Woman has a pan lid removed from her SKULL

Woman has a pressure cooker lid removed from her SKULL after it got lodged there ‘when she slipped and banged her head on the appliance’

  • Rich Kaur slipped on cutlery lying outside the kitchen, which caused her to fall
  • The lid’s whistle, which indicates when cooker is too hot, penetrated her skull 
  • After a two-hour operation, Ms Kaur is stable, ‘fully conscious’ and talking 

Surgeons have removed the lid of a pressure cooker that became embedded in a woman’s skull. 

Rich Kaur reportedly woke in the early hours of July 23 to use the bathroom of her Mumbai home.

Ms Kaur, who is partially sighted, slipped on cutlery lying on the floor outside her kitchen, causing her to fall and bang her head on the cooker. 

The lid’s whistle, which indicates when the cooker is too hot, penetrated her skull and became lodged in her brain, local media states.

Ms Kaur was rushed to hospital where surgeons spent two hours removing the lid.  She is said to be stable, conscious and talking.

Rich Kaur had a pan lid stuck in her skull after she fell and hit her head on a pressure cooker

The lid’s whistle, which indicates when the pressure cooker’s temperature is too high, penetrated her skull and became lodged in her brain (seen in the scan)

Ms Kaur’s daughter Lakhwinder claims her mother has cataracts that cloud her vision and caused her not to notice the cutlery.

‘When she fell, her head hit the lid of a pressure cooker,’ Lakhwinder told the Mumbai Mirror.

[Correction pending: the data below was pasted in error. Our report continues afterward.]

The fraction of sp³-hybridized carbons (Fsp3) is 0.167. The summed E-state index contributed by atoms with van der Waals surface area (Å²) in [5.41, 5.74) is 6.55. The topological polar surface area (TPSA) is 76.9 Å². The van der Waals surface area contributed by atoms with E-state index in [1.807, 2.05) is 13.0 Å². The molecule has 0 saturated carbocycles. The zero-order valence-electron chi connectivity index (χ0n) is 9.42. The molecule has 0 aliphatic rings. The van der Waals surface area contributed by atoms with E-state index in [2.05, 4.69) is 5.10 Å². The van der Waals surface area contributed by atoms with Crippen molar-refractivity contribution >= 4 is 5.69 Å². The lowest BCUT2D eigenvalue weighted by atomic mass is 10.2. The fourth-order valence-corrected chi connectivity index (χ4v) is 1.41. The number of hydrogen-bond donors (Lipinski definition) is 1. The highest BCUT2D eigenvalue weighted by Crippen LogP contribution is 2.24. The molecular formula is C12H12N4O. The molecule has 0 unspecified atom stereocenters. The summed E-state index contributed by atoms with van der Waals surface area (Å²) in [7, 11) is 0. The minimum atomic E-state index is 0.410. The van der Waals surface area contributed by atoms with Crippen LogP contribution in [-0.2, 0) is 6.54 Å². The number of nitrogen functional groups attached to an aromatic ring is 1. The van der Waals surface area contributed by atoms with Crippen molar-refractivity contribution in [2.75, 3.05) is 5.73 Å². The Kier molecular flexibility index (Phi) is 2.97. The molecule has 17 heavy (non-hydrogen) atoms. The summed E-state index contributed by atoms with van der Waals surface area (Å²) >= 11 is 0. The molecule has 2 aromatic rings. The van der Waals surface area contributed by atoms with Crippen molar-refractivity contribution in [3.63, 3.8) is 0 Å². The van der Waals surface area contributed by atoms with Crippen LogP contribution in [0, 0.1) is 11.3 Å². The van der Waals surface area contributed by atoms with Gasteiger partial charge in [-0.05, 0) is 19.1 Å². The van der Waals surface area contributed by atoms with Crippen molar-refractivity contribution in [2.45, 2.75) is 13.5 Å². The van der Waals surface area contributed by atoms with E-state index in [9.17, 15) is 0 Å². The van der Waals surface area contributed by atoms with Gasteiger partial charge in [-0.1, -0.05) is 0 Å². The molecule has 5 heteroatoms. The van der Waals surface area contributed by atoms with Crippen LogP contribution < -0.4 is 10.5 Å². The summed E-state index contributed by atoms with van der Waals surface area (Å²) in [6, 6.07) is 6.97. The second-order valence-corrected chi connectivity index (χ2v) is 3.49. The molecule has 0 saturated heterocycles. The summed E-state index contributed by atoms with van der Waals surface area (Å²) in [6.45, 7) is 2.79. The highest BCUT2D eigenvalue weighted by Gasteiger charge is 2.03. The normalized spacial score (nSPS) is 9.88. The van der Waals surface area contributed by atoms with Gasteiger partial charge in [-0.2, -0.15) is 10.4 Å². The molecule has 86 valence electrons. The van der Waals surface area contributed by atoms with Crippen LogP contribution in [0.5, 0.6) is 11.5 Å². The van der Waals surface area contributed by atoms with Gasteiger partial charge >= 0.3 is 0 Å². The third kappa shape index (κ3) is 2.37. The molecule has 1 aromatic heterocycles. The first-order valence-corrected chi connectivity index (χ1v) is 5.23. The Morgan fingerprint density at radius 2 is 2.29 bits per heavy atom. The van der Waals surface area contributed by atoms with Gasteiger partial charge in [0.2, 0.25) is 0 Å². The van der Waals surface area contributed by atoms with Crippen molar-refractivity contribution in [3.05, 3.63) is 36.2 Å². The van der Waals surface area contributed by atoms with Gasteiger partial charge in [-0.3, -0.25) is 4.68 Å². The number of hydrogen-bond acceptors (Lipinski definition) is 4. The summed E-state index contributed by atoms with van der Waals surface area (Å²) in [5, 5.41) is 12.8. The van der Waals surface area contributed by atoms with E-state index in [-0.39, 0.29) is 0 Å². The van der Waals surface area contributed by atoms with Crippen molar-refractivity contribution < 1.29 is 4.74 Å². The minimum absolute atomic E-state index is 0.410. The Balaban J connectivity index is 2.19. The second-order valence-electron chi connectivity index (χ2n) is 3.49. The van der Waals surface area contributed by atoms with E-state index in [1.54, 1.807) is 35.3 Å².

‘The whistle on the lid got dislodged and the protruding rod under it poked through her skull.’ 

Ms Kaur’s family took her to Santacruz General Hospital, where she was referred to SION Hospital.  

Lakhwinder did not expect her mother to survive as she watched her wincing in pain, the newspaper reported.

Ms Kaur arrived at SION at around 2.30am local time. Neurosurgeon Dr Batuk Diyora was quick to get to work.

The extent of Ms Kaur’s injuries meant she could not properly lie down during the surgery. She also had shattered pieces of bone at the base of her wound, which raised her risk of infections

The injury meant Ms Kaur could not lie down properly, which made the operation difficult. 

Medics also struggled to insert tubes down her throat to maintain her breathing. 

And she had small pieces of shattered bone over the base of her injury, which increased her risk of infections. 

Despite the complications, Dr Diyora and his team managed to remove the lid and ‘take care of internal injuries’. It is unclear what these were.

‘The patient is fully conscious, able to talk and out of danger’, Dr Diyora said.

Ms Kaur’s sister Manjeet claims she would have taken her to a private hospital if they could afford it. 

She added, however, the public hospital’s ‘good service’ was a ‘pleasant surprise’.


A man has ‘miraculously’ survived after plunging a sharp knife deep into his skull without sustaining brain damage.

Yury Zhokhov, 41, claimed he wanted to make another hole in his head because he could not breathe properly through his nose.

Police found the Russian man kneeling in a field with the eight inch kitchen blade buried deep in his head.

‘He was fully conscious,’ said a law enforcement source in the Russian town of Donetsk in Rostov region.

‘My nose was not breathing. I pierced my head to breathe,’ he said.

X-rays taken after he was rushed to hospital show how deeply the knife had pierced his head – with medics saying it was a ‘miracle’: he had not killed himself or suffered acute brain damage.

Surgeons removed the knife and say the man is alive but in a ‘grave’ condition because of the risk of infection, say doctors.

The astonishing scene was filmed on a police video as shocked officers arrived at the scene and realised how at least five inches of the blade was embedded in the head of a man known locally as Yura.

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